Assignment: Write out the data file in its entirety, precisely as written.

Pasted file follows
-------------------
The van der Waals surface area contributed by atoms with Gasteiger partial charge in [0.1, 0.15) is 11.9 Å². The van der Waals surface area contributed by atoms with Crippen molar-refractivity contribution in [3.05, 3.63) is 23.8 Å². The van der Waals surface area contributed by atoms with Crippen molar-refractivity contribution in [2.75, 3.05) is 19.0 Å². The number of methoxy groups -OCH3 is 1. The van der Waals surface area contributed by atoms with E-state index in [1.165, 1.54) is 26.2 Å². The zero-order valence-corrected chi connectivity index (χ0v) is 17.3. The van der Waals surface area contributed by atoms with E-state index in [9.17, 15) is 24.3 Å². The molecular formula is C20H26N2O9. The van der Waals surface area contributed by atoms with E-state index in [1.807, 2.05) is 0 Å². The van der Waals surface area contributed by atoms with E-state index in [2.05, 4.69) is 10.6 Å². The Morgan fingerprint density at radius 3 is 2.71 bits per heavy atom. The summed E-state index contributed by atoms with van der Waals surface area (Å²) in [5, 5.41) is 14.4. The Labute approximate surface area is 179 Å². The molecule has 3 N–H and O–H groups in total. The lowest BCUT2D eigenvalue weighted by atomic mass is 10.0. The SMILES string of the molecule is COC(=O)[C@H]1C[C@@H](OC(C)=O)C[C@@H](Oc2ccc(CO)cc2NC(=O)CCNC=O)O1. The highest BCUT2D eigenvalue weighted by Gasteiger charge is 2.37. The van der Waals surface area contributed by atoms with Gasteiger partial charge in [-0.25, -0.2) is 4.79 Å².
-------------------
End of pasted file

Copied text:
The van der Waals surface area contributed by atoms with Gasteiger partial charge in [0.1, 0.15) is 11.9 Å². The van der Waals surface area contributed by atoms with Crippen molar-refractivity contribution in [3.05, 3.63) is 23.8 Å². The van der Waals surface area contributed by atoms with Crippen molar-refractivity contribution in [2.75, 3.05) is 19.0 Å². The number of methoxy groups -OCH3 is 1. The van der Waals surface area contributed by atoms with E-state index in [1.165, 1.54) is 26.2 Å². The zero-order valence-corrected chi connectivity index (χ0v) is 17.3. The van der Waals surface area contributed by atoms with E-state index in [9.17, 15) is 24.3 Å². The molecular formula is C20H26N2O9. The van der Waals surface area contributed by atoms with E-state index in [1.807, 2.05) is 0 Å². The van der Waals surface area contributed by atoms with E-state index in [2.05, 4.69) is 10.6 Å². The Morgan fingerprint density at radius 3 is 2.71 bits per heavy atom. The summed E-state index contributed by atoms with van der Waals surface area (Å²) in [5, 5.41) is 14.4. The Labute approximate surface area is 179 Å². The molecule has 3 N–H and O–H groups in total. The lowest BCUT2D eigenvalue weighted by atomic mass is 10.0. The SMILES string of the molecule is COC(=O)[C@H]1C[C@@H](OC(C)=O)C[C@@H](Oc2ccc(CO)cc2NC(=O)CCNC=O)O1. The highest BCUT2D eigenvalue weighted by Gasteiger charge is 2.37. The van der Waals surface area contributed by atoms with Gasteiger partial charge in [-0.25, -0.2) is 4.79 Å².